Friday, June 7, 2013

LORD HARRIES' SPEECH IN THE HOUSE OF LORDS


Since I found it difficult to excerpt parts of the splendid speech by Lord Harries of Pentregarth, retired bishop of the Anglican Diocese of Oxford, at the second reading of the same-sex civil marriage bill in the British Parliament House of Lords, here it is whole and entire.
My Lords, I understand very well the unease that many of your Lordships feel about this Bill. I was brought up in a world where homosexuality was whispered about in dark corners and any hint of its expression resulted in expulsion. Our understanding of homosexuality is undoubtedly the biggest social change of my lifetime.

My own change and understanding came about when I realised—for example, through reading the biographies of gay people—that often, from a very early age, they had found themselves predominantly attracted to members of their own sex, not just physically but as whole persons. While some people are bisexual and there is a degree of fluidity in the sexuality of others, we know that for a significant minority their sexuality is not a matter of choice but as fundamental to their identity as being male or female. That is a fact that must bring about a decisive shift in our understanding.

The question arises as to how the church and society should respond to this. Both have an interest in helping people live stable lives in committed relationships. For this reason, many of us warmly welcome civil partnerships, not just because of the legal protections that they rightly afford to those who enter into them but because they offer the opportunity for people to commit themselves to one another publicly. Personally, I take a high view of civil partnerships. The idea of a lifelong partnership is a beautiful one. I deeply regret that the Church of England has not yet found a way of publicly affirming civil partnerships in a Christian context. I wish that it had warmly welcomed them from the first and provided a liturgical service in which the couple could commit themselves to one another before God and ask for God’s blessing upon their life together. If only the church had made it clear that although these relationships might be different in some respects from the union of a man and woman, they are equally valid in the eyes of the church and, more importantly, in the eyes of God.

Sadly, too many who now say that they accept civil partnerships have done so only slowly, reluctantly and through gritted teeth. Today we are not in a situation where civil partnerships are regarded as different but equal to marriage. Rightly or wrongly, the impression is inevitably created that one form of relationship is inferior to the other, and people believe that marriage is a profounder and richer form of relationship than a civil partnership.

Most importantly, many gay and lesbian people believe this and want to enter not just into a civil partnership but a marriage: a lifelong commitment of love and fidelity, for better, for worse, for richer, for poorer, in sickness and in health. Marriage affords legal advantages that are denied to civil partnerships, such as their legal status in many countries, but that is not the main point. The point is that those who wish to enter into this most fundamental of human relationships should be able to do so legally. I am aware that this involves a significant change in our understanding of marriage, but marriage has never had a fixed character. The noble Lord, Lord Pannick, eloquently pointed out that its legal meaning has changed over the years; and no less significantly, its social meaning has changed.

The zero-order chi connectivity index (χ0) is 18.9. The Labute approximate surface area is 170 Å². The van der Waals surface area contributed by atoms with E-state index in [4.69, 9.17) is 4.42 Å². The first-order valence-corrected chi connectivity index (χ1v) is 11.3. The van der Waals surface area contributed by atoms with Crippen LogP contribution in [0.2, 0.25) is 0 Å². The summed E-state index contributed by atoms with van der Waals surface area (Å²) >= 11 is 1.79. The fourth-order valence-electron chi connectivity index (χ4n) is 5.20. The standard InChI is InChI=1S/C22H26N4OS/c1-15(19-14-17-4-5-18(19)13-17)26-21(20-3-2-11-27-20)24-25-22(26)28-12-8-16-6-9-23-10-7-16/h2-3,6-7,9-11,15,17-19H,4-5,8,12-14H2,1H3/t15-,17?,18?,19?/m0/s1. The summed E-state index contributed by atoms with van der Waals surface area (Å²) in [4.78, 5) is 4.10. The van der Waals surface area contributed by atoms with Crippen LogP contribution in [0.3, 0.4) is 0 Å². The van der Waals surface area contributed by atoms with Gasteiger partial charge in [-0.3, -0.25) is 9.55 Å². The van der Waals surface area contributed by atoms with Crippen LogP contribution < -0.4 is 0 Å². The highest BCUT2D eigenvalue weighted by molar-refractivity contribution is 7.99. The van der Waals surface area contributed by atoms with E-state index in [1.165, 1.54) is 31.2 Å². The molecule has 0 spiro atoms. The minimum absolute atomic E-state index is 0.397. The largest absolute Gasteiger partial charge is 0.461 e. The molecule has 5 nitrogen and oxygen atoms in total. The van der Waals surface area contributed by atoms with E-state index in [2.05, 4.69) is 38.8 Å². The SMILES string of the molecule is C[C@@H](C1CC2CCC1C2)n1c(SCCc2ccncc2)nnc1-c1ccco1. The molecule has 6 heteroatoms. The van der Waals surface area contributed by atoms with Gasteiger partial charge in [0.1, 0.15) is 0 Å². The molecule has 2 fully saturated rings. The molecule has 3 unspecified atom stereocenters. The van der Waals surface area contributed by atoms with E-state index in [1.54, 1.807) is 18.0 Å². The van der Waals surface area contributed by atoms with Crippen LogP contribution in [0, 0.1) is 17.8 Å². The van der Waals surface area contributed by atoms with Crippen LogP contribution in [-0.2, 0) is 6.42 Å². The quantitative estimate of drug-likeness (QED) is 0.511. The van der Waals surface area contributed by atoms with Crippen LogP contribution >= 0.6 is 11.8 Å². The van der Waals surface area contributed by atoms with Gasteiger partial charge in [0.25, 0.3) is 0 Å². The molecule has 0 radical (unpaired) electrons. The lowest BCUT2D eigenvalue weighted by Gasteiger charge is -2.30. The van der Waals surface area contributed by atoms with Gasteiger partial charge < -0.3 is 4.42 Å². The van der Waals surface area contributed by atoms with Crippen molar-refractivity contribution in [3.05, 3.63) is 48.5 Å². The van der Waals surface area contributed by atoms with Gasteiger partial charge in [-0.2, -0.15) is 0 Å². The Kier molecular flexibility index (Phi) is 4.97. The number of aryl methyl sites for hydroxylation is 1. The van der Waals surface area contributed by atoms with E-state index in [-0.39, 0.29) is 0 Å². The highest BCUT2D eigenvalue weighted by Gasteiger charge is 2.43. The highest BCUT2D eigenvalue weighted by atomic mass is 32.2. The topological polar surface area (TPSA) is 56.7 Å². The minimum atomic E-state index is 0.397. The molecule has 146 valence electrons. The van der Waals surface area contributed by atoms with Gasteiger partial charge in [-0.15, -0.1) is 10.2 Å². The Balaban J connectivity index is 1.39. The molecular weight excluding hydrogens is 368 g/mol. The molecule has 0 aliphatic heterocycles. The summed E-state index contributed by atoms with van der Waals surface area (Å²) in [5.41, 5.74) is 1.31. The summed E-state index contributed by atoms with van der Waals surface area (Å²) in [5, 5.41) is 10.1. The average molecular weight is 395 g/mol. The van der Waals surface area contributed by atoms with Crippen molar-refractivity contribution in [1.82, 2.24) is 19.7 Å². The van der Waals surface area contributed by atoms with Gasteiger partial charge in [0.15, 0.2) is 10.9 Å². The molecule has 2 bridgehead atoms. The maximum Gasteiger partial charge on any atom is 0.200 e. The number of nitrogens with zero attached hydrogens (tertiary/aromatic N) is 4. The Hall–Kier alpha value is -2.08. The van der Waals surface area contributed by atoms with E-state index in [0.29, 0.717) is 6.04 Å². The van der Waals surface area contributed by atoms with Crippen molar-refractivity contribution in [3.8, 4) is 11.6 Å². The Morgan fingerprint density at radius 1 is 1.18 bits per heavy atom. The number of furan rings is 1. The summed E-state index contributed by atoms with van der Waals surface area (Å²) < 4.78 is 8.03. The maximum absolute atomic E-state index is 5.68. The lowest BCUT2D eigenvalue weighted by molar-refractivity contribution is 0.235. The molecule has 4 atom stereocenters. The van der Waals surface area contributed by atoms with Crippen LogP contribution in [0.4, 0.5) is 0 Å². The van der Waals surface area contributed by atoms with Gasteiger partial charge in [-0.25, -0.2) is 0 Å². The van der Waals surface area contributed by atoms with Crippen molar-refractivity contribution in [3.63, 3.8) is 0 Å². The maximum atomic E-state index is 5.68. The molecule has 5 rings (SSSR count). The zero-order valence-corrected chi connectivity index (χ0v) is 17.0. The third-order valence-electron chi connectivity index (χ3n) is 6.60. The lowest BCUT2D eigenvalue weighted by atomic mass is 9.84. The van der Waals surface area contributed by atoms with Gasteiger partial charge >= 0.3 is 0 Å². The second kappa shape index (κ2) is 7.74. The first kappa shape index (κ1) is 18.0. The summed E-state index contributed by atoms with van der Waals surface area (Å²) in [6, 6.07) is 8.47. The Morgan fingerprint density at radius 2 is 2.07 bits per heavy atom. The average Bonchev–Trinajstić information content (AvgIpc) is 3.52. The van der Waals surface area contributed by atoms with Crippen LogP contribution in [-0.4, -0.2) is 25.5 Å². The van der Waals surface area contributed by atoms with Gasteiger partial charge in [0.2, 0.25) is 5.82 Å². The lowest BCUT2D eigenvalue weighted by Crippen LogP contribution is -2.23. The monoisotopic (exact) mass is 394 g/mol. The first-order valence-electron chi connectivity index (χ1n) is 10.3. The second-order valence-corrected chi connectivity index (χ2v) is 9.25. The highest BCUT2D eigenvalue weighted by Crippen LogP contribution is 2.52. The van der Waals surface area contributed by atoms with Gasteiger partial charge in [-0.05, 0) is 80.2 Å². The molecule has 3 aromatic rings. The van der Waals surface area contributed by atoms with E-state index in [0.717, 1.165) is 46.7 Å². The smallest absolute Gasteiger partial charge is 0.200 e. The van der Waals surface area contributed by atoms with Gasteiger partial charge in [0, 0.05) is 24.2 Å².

For most of history, among the upper classes, marriage was primarily a way of controlling titles and wealth. Among all classes, it involved the radical subservience of women. Often it went along with a very lax attitude—by males, not females—to relationships outside marriage. Contraception was forbidden and this resulted in many children, and as often as not the wife dying young. Only in the 18th century did we get a growth in emphasis on the quality of the relationship of the couple. Now, this mutual society, help and comfort that the one ought to have with the other, in prosperity and adversity, is rightly stressed. This is equally valued by all people, whatever their sexuality.

I really do not underestimate the linguistic dissonance set up by this Bill and the consequent unease felt by many but, for those reasons that I have briefly outlined, I warmly welcome it. I believe in marriage. I believe, with the Jewish rabbi of old, that in the love of a couple there dwells the shekinah—the divine presence; or, to put it in Christian terms, that which reflects the mutual love of Christ and his church. I believe in the institution of marriage and I want it to be available to same-sex couples as well as to males and females.
Just imagine the joy in the LGTB community if Archbishop of Canterbury Justin Welby had given a similar loving and pastoral address.   I know - water under the bridge, no rewind button, but perhaps the archbishop might take a lesson from Lord Harries, as he has said his views on same-sex marriage are evolving.

Lord Harries rightly calls the leadership of the church on their present claim to have supported same-sex civil partnerships in the past characterizing it as coming "slowly, reluctantly, and through gritted teeth."  His lovely words affirming that "the shekinah - the divine presence...that which reflects the mutual love of Christ and his church" is present in the relationships of same-sex couples are quite moving.

Thanks to Erp, who called my attention to the speech by leaving a quote in my comments.